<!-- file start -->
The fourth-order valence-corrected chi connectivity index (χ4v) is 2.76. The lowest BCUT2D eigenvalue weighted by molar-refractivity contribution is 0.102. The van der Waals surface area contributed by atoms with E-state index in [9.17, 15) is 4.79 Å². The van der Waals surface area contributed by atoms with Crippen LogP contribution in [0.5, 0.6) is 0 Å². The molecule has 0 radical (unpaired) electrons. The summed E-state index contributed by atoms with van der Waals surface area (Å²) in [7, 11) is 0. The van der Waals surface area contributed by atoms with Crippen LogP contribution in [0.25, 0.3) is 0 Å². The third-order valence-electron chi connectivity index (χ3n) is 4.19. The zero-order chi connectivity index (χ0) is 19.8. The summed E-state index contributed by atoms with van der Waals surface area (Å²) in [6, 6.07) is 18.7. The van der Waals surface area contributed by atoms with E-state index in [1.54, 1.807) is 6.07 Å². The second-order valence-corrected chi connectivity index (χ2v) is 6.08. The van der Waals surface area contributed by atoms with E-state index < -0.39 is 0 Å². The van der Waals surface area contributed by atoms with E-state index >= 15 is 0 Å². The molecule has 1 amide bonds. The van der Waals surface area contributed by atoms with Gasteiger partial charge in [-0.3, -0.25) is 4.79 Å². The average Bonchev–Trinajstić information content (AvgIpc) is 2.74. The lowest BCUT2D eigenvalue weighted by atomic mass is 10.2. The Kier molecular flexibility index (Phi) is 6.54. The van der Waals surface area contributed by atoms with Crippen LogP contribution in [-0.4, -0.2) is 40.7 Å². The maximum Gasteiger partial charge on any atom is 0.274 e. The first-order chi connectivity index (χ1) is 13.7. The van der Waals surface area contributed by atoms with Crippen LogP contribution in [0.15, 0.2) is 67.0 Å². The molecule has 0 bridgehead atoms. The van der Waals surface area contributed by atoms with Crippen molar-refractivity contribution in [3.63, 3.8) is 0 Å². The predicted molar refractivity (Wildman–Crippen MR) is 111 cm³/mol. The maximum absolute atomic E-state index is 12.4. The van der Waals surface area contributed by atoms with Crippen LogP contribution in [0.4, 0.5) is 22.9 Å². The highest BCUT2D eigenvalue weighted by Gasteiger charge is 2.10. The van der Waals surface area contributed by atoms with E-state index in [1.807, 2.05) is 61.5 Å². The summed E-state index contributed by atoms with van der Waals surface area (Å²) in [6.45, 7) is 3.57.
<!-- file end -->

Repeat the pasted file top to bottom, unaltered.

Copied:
The fourth-order valence-corrected chi connectivity index (χ4v) is 2.76. The lowest BCUT2D eigenvalue weighted by molar-refractivity contribution is 0.102. The van der Waals surface area contributed by atoms with E-state index in [9.17, 15) is 4.79 Å². The van der Waals surface area contributed by atoms with Crippen LogP contribution in [0.5, 0.6) is 0 Å². The molecule has 0 radical (unpaired) electrons. The summed E-state index contributed by atoms with van der Waals surface area (Å²) in [7, 11) is 0. The van der Waals surface area contributed by atoms with Crippen LogP contribution in [0.25, 0.3) is 0 Å². The third-order valence-electron chi connectivity index (χ3n) is 4.19. The zero-order chi connectivity index (χ0) is 19.8. The summed E-state index contributed by atoms with van der Waals surface area (Å²) in [6, 6.07) is 18.7. The van der Waals surface area contributed by atoms with E-state index in [1.54, 1.807) is 6.07 Å². The second-order valence-corrected chi connectivity index (χ2v) is 6.08. The van der Waals surface area contributed by atoms with E-state index < -0.39 is 0 Å². The van der Waals surface area contributed by atoms with E-state index >= 15 is 0 Å². The molecule has 1 amide bonds. The van der Waals surface area contributed by atoms with Gasteiger partial charge in [-0.3, -0.25) is 4.79 Å². The average Bonchev–Trinajstić information content (AvgIpc) is 2.74. The lowest BCUT2D eigenvalue weighted by atomic mass is 10.2. The Kier molecular flexibility index (Phi) is 6.54. The van der Waals surface area contributed by atoms with Crippen LogP contribution in [-0.4, -0.2) is 40.7 Å². The maximum Gasteiger partial charge on any atom is 0.274 e. The first-order chi connectivity index (χ1) is 13.7. The van der Waals surface area contributed by atoms with Crippen LogP contribution in [0.15, 0.2) is 67.0 Å². The molecule has 0 bridgehead atoms. The van der Waals surface area contributed by atoms with Crippen molar-refractivity contribution in [3.63, 3.8) is 0 Å². The predicted molar refractivity (Wildman–Crippen MR) is 111 cm³/mol. The maximum absolute atomic E-state index is 12.4. The van der Waals surface area contributed by atoms with Crippen LogP contribution in [0.4, 0.5) is 22.9 Å². The highest BCUT2D eigenvalue weighted by Gasteiger charge is 2.10. The van der Waals surface area contributed by atoms with E-state index in [1.807, 2.05) is 61.5 Å². The summed E-state index contributed by atoms with van der Waals surface area (Å²) in [6.45, 7) is 3.57.